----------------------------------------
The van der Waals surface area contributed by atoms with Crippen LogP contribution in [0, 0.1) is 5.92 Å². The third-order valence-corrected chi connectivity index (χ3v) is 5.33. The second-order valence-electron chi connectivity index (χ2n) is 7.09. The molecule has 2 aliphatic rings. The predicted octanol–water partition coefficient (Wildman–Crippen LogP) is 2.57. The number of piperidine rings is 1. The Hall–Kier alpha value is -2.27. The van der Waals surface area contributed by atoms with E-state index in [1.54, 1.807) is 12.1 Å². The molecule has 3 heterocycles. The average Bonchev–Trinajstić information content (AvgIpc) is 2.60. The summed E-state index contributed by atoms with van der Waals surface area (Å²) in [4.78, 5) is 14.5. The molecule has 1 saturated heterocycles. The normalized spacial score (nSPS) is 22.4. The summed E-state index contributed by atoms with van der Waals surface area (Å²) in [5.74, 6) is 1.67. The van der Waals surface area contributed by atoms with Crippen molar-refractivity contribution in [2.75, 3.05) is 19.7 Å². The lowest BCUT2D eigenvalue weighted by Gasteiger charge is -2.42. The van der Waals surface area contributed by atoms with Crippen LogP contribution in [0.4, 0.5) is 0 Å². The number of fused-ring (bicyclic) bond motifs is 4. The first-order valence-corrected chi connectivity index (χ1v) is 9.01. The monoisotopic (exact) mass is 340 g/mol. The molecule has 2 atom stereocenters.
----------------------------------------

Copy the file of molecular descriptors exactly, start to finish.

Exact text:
The van der Waals surface area contributed by atoms with Crippen LogP contribution in [0, 0.1) is 5.92 Å². The third-order valence-corrected chi connectivity index (χ3v) is 5.33. The second-order valence-electron chi connectivity index (χ2n) is 7.09. The molecule has 2 aliphatic rings. The predicted octanol–water partition coefficient (Wildman–Crippen LogP) is 2.57. The number of piperidine rings is 1. The Hall–Kier alpha value is -2.27. The van der Waals surface area contributed by atoms with E-state index in [1.54, 1.807) is 12.1 Å². The molecule has 3 heterocycles. The average Bonchev–Trinajstić information content (AvgIpc) is 2.60. The summed E-state index contributed by atoms with van der Waals surface area (Å²) in [4.78, 5) is 14.5. The molecule has 1 saturated heterocycles. The normalized spacial score (nSPS) is 22.4. The summed E-state index contributed by atoms with van der Waals surface area (Å²) in [5.74, 6) is 1.67. The van der Waals surface area contributed by atoms with Crippen molar-refractivity contribution in [2.75, 3.05) is 19.7 Å². The lowest BCUT2D eigenvalue weighted by Gasteiger charge is -2.42. The van der Waals surface area contributed by atoms with Crippen LogP contribution in [0.4, 0.5) is 0 Å². The number of fused-ring (bicyclic) bond motifs is 4. The first-order valence-corrected chi connectivity index (χ1v) is 9.01. The monoisotopic (exact) mass is 340 g/mol. The molecule has 2 atom stereocenters.